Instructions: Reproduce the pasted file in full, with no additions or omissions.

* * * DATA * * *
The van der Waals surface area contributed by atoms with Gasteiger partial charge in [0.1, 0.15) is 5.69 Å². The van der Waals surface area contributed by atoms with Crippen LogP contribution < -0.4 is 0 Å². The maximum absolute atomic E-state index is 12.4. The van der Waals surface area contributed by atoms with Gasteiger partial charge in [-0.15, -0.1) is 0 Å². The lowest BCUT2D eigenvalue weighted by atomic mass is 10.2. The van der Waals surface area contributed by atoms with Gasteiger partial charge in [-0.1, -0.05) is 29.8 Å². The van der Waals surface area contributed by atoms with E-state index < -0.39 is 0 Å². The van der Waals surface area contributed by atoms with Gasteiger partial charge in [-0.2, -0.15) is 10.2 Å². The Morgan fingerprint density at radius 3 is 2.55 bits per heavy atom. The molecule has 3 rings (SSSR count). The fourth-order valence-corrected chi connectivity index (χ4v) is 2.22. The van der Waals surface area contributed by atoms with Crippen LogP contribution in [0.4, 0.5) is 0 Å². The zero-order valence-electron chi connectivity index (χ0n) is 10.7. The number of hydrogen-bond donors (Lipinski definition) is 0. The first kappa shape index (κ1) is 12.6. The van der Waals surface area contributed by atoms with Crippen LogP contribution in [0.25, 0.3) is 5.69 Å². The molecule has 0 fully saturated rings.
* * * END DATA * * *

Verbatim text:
The van der Waals surface area contributed by atoms with Gasteiger partial charge in [0.1, 0.15) is 5.69 Å². The van der Waals surface area contributed by atoms with Crippen LogP contribution < -0.4 is 0 Å². The maximum absolute atomic E-state index is 12.4. The van der Waals surface area contributed by atoms with Gasteiger partial charge in [-0.15, -0.1) is 0 Å². The lowest BCUT2D eigenvalue weighted by atomic mass is 10.2. The van der Waals surface area contributed by atoms with Gasteiger partial charge in [-0.1, -0.05) is 29.8 Å². The van der Waals surface area contributed by atoms with E-state index < -0.39 is 0 Å². The van der Waals surface area contributed by atoms with Gasteiger partial charge in [-0.2, -0.15) is 10.2 Å². The Morgan fingerprint density at radius 3 is 2.55 bits per heavy atom. The molecule has 3 rings (SSSR count). The fourth-order valence-corrected chi connectivity index (χ4v) is 2.22. The van der Waals surface area contributed by atoms with Crippen LogP contribution in [0.4, 0.5) is 0 Å². The zero-order valence-electron chi connectivity index (χ0n) is 10.7. The number of hydrogen-bond donors (Lipinski definition) is 0. The first kappa shape index (κ1) is 12.6. The van der Waals surface area contributed by atoms with Crippen LogP contribution in [0.25, 0.3) is 5.69 Å². The molecule has 0 fully saturated rings.